Bright, Precious Days by Jay McInerney
Release Date: August 2, 2016
Length: 416 pages
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Single Sentence Summary: A long-married couple face both personal and financial crises against the backdrop of New York City in a time of historic changes, including the 2008 collapse of the US economy and the Obama election.
Primary Characters: Russell Calloway – the husband in this novel. He’s been a book editor for 25 years and now runs his own struggling publishing house. Russell loves what he does. Corrine Calloway – Russell’s wife who helps run a nonprofit dedicated to feeding the hungry. Together they have twins, Jeremy and Storey, who are 11 as the story begins. Luke McGavock – a very wealthy man who Corrine had a brief affair with several years earlier.
Review/Synopsis: Many of you know Jay McInerney from the wonderful books he has written, including his first, Bright Lights, Big City. Like his fist novel, Bright, Precious Days is set in Manhattan, but this one in the Manhattan of 2006-2008. It follows the lives of Russell and Corrine Calloway whose stories began in two earlier books, Brightness Falls and The Good Life. Though the three books are sometimes referred to as a trilogy, make no mistake about it, each stands alone. There were many years between the publications of the three novels (1992, 2006, and 2016). The author explained in an interview on Goodreads why he chose to revisit the Calloways in a new phase of their lives and at a time of tremendous change in the city he loves.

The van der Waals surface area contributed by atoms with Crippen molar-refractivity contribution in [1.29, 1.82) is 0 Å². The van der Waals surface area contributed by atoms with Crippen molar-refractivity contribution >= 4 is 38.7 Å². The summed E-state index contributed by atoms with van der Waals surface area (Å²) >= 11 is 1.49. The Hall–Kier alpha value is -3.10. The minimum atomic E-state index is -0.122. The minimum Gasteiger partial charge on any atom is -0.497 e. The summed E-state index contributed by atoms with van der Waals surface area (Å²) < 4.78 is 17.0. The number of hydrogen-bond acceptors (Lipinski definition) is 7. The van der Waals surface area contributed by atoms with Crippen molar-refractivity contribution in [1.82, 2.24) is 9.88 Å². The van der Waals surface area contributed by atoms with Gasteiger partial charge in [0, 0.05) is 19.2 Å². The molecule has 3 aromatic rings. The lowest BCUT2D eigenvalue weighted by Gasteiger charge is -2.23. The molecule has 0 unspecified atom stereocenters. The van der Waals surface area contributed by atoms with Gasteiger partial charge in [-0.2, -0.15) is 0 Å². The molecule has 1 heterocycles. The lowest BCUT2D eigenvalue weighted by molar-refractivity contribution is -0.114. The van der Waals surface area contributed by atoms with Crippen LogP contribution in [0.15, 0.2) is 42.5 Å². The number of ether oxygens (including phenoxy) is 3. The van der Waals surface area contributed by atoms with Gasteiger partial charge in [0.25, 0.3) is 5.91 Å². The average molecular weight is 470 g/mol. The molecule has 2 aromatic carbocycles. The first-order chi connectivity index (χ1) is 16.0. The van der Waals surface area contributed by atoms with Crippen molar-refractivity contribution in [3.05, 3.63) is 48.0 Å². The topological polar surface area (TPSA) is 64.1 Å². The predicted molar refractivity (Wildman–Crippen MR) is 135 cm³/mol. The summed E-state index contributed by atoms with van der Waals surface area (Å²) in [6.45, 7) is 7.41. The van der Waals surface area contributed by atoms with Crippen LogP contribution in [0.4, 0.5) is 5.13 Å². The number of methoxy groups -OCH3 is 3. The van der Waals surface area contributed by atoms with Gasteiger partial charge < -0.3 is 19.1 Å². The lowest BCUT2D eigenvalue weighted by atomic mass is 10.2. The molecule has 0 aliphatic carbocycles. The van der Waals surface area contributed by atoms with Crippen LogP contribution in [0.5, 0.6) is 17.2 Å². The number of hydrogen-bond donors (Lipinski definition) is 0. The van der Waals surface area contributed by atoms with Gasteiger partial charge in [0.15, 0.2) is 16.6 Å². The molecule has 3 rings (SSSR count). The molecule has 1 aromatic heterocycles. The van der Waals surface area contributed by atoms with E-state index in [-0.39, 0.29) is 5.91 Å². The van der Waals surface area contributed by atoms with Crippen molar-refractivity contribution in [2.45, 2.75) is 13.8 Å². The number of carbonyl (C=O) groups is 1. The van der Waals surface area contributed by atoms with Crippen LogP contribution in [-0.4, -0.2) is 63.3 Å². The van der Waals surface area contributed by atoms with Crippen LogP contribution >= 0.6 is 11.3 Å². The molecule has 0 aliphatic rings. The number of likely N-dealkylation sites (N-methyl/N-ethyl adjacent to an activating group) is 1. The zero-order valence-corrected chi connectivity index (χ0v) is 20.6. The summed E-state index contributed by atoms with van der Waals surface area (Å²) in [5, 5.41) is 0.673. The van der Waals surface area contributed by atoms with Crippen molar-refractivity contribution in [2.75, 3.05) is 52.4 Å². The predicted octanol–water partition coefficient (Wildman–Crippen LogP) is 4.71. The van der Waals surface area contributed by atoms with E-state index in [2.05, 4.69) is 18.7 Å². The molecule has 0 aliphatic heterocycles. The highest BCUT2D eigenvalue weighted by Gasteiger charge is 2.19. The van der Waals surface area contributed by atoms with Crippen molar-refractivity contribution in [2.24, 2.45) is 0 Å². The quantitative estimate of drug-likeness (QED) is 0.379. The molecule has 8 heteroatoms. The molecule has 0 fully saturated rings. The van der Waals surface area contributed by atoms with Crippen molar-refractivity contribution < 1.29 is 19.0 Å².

As the story begins readers are introduced to the Calloways, a couple that met in college and have been together ever since. They live what many would consider a very glamorous life: attending galas and gallery events, traveling to exotic destinations, taking months long summer vacations, but all is not a bright as it seems. Choosing a career in publishing has afforded Russell a life of esteem and distinction, but not a huge income. His wife, Corrine, left the financial world, and the income that went with it, to pursue her passion of feeding hungry people with good, fresh food. Though each loves what they do, their finances aren’t up to the level of their friends. At fifty, the two and their 11-year old twins are still renting a relatively small loft apartment that would be beyond their ability to buy. But, Russell and Corrine are very well liked and have a large circle of wealthy friends. A theme of infidelity runs through this book most prominently with Corrine. After volunteering in a soup kitchen following 9/11 she had a brief affair with Luke McGavock, another volunteer and a very wealthy man in his own right. When he shows up in her life again, Corrine is faced with desire on one side and contentment on the other. As Russell and Corrine face this crisis and others in their lives, the world around them is also changing as the election and economic collapse of 2008 approach.
Bright, Precious Days is exactly the sort of character driven novel I love. Jay McInerney does a wonderful job of developing his characters to the point where you really know and understand them. You may not always agree with the choices the characters make, but you sympathize with their decisions. I’ve only touched on Corrine and Russell, but the cast of characters in this book is large and diverse. I also thoroughly enjoyed the role that New York City itself plays in this novel. Russell in particular adores his adopted hometown, claiming at one point, “I’m one of those people, as Updike put it, who believes that anyone who lives anywhere other than New York must, in some sense, be kidding.” We clearly see the city’s evolution over the many years that Russell and Corrine have called it home and most especially the changes following 9/11 and the financial crisis of 2008. Those events along with the election of Obama play enough of a role in this book that I would almost call it an historical fiction. It’s near history, but history none-the-less. If you love books, New York, and great writing then Bright, Precious Days is a must read! Grade: A
If you liked this book you might also enjoy:
- Fates and Furies by Lauren Groff
- The Great Man by Kate Christensen
- Tuesday Nights in 1980 by Molly Prentiss
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